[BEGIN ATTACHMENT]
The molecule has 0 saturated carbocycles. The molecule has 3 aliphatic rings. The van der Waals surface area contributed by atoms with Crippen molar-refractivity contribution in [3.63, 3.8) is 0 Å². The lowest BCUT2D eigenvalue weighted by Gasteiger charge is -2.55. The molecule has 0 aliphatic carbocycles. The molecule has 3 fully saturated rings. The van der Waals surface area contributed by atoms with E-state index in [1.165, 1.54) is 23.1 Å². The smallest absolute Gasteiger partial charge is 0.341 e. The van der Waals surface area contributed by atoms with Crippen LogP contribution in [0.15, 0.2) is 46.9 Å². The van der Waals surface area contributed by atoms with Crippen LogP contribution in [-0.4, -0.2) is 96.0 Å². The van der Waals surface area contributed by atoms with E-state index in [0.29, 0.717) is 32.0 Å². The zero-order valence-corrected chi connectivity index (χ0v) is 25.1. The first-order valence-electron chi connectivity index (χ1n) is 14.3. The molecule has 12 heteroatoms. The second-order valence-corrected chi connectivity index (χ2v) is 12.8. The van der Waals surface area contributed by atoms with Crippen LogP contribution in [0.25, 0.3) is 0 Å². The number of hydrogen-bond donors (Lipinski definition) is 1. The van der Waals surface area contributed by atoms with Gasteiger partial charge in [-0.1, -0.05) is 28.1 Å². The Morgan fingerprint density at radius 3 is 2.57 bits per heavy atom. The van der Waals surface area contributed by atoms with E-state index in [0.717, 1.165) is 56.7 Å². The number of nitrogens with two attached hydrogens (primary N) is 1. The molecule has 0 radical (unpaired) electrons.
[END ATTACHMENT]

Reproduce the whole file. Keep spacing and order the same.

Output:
The molecule has 0 saturated carbocycles. The molecule has 3 aliphatic rings. The van der Waals surface area contributed by atoms with Crippen molar-refractivity contribution in [3.63, 3.8) is 0 Å². The lowest BCUT2D eigenvalue weighted by Gasteiger charge is -2.55. The molecule has 0 aliphatic carbocycles. The molecule has 3 fully saturated rings. The van der Waals surface area contributed by atoms with E-state index in [1.165, 1.54) is 23.1 Å². The smallest absolute Gasteiger partial charge is 0.341 e. The van der Waals surface area contributed by atoms with Crippen LogP contribution in [0.15, 0.2) is 46.9 Å². The van der Waals surface area contributed by atoms with Crippen LogP contribution in [-0.4, -0.2) is 96.0 Å². The van der Waals surface area contributed by atoms with E-state index in [0.29, 0.717) is 32.0 Å². The zero-order valence-corrected chi connectivity index (χ0v) is 25.1. The first-order valence-electron chi connectivity index (χ1n) is 14.3. The molecule has 12 heteroatoms. The second-order valence-corrected chi connectivity index (χ2v) is 12.8. The van der Waals surface area contributed by atoms with Crippen LogP contribution in [0.25, 0.3) is 0 Å². The number of hydrogen-bond donors (Lipinski definition) is 1. The van der Waals surface area contributed by atoms with Gasteiger partial charge in [-0.1, -0.05) is 28.1 Å². The Morgan fingerprint density at radius 3 is 2.57 bits per heavy atom. The van der Waals surface area contributed by atoms with E-state index in [0.717, 1.165) is 56.7 Å². The number of nitrogens with two attached hydrogens (primary N) is 1. The molecule has 0 radical (unpaired) electrons.